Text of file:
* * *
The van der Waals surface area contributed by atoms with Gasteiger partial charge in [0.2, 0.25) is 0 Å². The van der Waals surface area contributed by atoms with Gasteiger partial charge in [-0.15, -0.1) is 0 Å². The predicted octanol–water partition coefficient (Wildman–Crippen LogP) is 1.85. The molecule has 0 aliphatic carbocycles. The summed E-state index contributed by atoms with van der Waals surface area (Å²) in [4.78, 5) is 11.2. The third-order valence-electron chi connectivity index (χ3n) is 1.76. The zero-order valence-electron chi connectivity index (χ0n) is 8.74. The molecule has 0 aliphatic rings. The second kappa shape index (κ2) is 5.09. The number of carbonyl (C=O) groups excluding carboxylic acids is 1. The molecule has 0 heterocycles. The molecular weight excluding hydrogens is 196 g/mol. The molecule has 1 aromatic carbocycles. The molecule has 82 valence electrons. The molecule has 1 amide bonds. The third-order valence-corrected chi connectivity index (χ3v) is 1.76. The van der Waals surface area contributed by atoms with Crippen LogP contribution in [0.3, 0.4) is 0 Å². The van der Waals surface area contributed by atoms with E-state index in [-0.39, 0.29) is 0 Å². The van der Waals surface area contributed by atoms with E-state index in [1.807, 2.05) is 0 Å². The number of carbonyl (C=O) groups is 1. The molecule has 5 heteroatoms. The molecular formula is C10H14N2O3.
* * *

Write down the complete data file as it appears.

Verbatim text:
The van der Waals surface area contributed by atoms with Gasteiger partial charge in [0.2, 0.25) is 0 Å². The van der Waals surface area contributed by atoms with Gasteiger partial charge in [-0.15, -0.1) is 0 Å². The predicted octanol–water partition coefficient (Wildman–Crippen LogP) is 1.85. The molecule has 0 aliphatic carbocycles. The summed E-state index contributed by atoms with van der Waals surface area (Å²) in [4.78, 5) is 11.2. The third-order valence-electron chi connectivity index (χ3n) is 1.76. The zero-order valence-electron chi connectivity index (χ0n) is 8.74. The molecule has 0 aliphatic rings. The second kappa shape index (κ2) is 5.09. The number of carbonyl (C=O) groups excluding carboxylic acids is 1. The molecule has 0 heterocycles. The molecular weight excluding hydrogens is 196 g/mol. The molecule has 1 aromatic carbocycles. The molecule has 82 valence electrons. The molecule has 1 amide bonds. The third-order valence-corrected chi connectivity index (χ3v) is 1.76. The van der Waals surface area contributed by atoms with Crippen LogP contribution in [0.3, 0.4) is 0 Å². The van der Waals surface area contributed by atoms with E-state index in [-0.39, 0.29) is 0 Å². The van der Waals surface area contributed by atoms with E-state index in [1.807, 2.05) is 0 Å². The number of carbonyl (C=O) groups is 1. The molecule has 5 heteroatoms. The molecular formula is C10H14N2O3.